Saturday, January 05, 2008

And Now for Something Completely Different (Or, Dresses and Robes)

NOTE: The primary purpose of this post is to figure out how to illustrate (because what fun is a blog without pictures these days?). Also to show that I can post on non-political topics.

Last spring I went to a sale of folk costumes which included, besides women's dresses and men's pants and tunics, a North African men's robe. What I found most interesting was that, although dresses and robes are both undivided below the waist and open at the bottom, one could tell them apart at a glance. This difference was not just that dresses are for women and robes are for men, so the dresses had a more feminine style. This was mostly true, but secondary. (And besides, women do sometimes wear robes as well). The real difference between a dress and a robe was something else -- the waist. Dresses have them, robes don't. (And, not by coincidence, the waist is more clearly marked in women than in men).

Can there be any doubt which of these is a dress and which is a robe?

Left, women's robe. Even on women, a robe has no waist built into the garment.

The "waist" of a dress need not be a woman's natural waistline. Some dresses have waists just under the breasts. Others have waists somewhere around the hips. I have even seen a dress that only flared out into the skirt a few inches above the knees, a very low "waist" indeed!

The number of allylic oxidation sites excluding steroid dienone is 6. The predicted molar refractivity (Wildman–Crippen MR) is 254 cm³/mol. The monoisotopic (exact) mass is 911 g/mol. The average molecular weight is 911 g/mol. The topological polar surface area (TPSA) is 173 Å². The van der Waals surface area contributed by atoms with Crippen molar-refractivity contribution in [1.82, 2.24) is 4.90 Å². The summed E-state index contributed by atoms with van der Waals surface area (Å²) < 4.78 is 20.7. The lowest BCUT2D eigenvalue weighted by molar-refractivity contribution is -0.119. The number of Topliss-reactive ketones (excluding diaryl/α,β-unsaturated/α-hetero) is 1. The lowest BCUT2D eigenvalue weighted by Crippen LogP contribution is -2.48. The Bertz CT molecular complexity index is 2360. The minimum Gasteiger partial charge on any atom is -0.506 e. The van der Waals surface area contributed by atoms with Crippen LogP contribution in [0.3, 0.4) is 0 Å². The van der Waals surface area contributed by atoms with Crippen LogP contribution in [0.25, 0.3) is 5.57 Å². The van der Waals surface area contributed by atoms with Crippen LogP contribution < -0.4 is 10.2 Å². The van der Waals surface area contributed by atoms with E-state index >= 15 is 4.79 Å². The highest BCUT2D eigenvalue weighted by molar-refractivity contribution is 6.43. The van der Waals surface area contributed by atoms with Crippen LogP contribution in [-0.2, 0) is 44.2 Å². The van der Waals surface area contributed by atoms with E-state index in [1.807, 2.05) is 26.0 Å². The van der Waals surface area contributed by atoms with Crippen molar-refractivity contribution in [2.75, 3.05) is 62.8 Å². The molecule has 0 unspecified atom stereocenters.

Above, Empire waist, just below the breasts.

Right, flapper, with her waist about hip level.

My dictionary defines a robe as "a long, loose, flowing outer garment." To this definition, I would add that a robe is a long, loose garment in which a single piece of fabric hangs straight from collar to hem without any waist build into the garment. (Of course, it can be belted). A dress has one or more pieces of fabric from collar to hem, and always accentuates some sort of "waist," whether by gathering a skirt into a top, by the use of elastic, or by narrowing down with darts.

Another conclusion follows from this distinction between dresses and robes. A dress is a much more elaborate cut of garment than a robe. Making an ornate dress means not only adding ornaments to it, but making an elaborate cut to the dress itself. A robe is an inherently simple cut, with only one piece of fabric between collar and hem. If a robe can be ornate (and who would doubt it can), then the ornateness must be from decorations added to the simple cut.
Above, bustles. Freed from the restriction of a single piece of fabric from collar to hem, there is almost no limit on how elaborate the cut and style of a dress can be.

Right: This ceremonial robe is ornate in its embroidery and decorations, but the basic cut remains simple.



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